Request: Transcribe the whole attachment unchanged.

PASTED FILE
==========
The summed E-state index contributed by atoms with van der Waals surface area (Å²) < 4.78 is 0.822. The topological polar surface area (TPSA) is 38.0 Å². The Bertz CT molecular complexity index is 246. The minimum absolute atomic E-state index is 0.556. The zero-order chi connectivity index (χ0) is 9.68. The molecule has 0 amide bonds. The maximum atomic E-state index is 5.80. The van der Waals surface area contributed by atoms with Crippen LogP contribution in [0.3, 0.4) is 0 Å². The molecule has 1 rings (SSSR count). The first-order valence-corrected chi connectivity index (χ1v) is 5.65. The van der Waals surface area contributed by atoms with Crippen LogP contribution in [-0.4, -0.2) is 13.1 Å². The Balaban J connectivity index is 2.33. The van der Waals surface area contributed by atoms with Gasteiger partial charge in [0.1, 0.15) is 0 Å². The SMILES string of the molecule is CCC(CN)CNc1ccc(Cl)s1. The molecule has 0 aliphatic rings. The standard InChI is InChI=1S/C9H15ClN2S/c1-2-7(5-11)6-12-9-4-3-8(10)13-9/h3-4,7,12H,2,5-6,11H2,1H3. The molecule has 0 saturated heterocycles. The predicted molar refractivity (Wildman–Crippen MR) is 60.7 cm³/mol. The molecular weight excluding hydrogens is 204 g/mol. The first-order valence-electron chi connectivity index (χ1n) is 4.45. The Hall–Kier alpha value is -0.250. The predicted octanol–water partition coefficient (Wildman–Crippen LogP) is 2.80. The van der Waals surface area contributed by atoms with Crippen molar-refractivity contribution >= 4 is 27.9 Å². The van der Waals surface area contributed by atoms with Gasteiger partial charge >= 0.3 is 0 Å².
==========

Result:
The summed E-state index contributed by atoms with van der Waals surface area (Å²) < 4.78 is 0.822. The topological polar surface area (TPSA) is 38.0 Å². The Bertz CT molecular complexity index is 246. The minimum absolute atomic E-state index is 0.556. The zero-order chi connectivity index (χ0) is 9.68. The molecule has 0 amide bonds. The maximum atomic E-state index is 5.80. The van der Waals surface area contributed by atoms with Crippen LogP contribution in [0.3, 0.4) is 0 Å². The molecule has 1 rings (SSSR count). The first-order valence-corrected chi connectivity index (χ1v) is 5.65. The van der Waals surface area contributed by atoms with Crippen LogP contribution in [-0.4, -0.2) is 13.1 Å². The Balaban J connectivity index is 2.33. The van der Waals surface area contributed by atoms with Gasteiger partial charge in [0.1, 0.15) is 0 Å². The SMILES string of the molecule is CCC(CN)CNc1ccc(Cl)s1. The molecule has 0 aliphatic rings. The standard InChI is InChI=1S/C9H15ClN2S/c1-2-7(5-11)6-12-9-4-3-8(10)13-9/h3-4,7,12H,2,5-6,11H2,1H3. The molecule has 0 saturated heterocycles. The predicted molar refractivity (Wildman–Crippen MR) is 60.7 cm³/mol. The molecular weight excluding hydrogens is 204 g/mol. The first-order valence-electron chi connectivity index (χ1n) is 4.45. The Hall–Kier alpha value is -0.250. The predicted octanol–water partition coefficient (Wildman–Crippen LogP) is 2.80. The van der Waals surface area contributed by atoms with Crippen molar-refractivity contribution >= 4 is 27.9 Å². The van der Waals surface area contributed by atoms with Gasteiger partial charge >= 0.3 is 0 Å².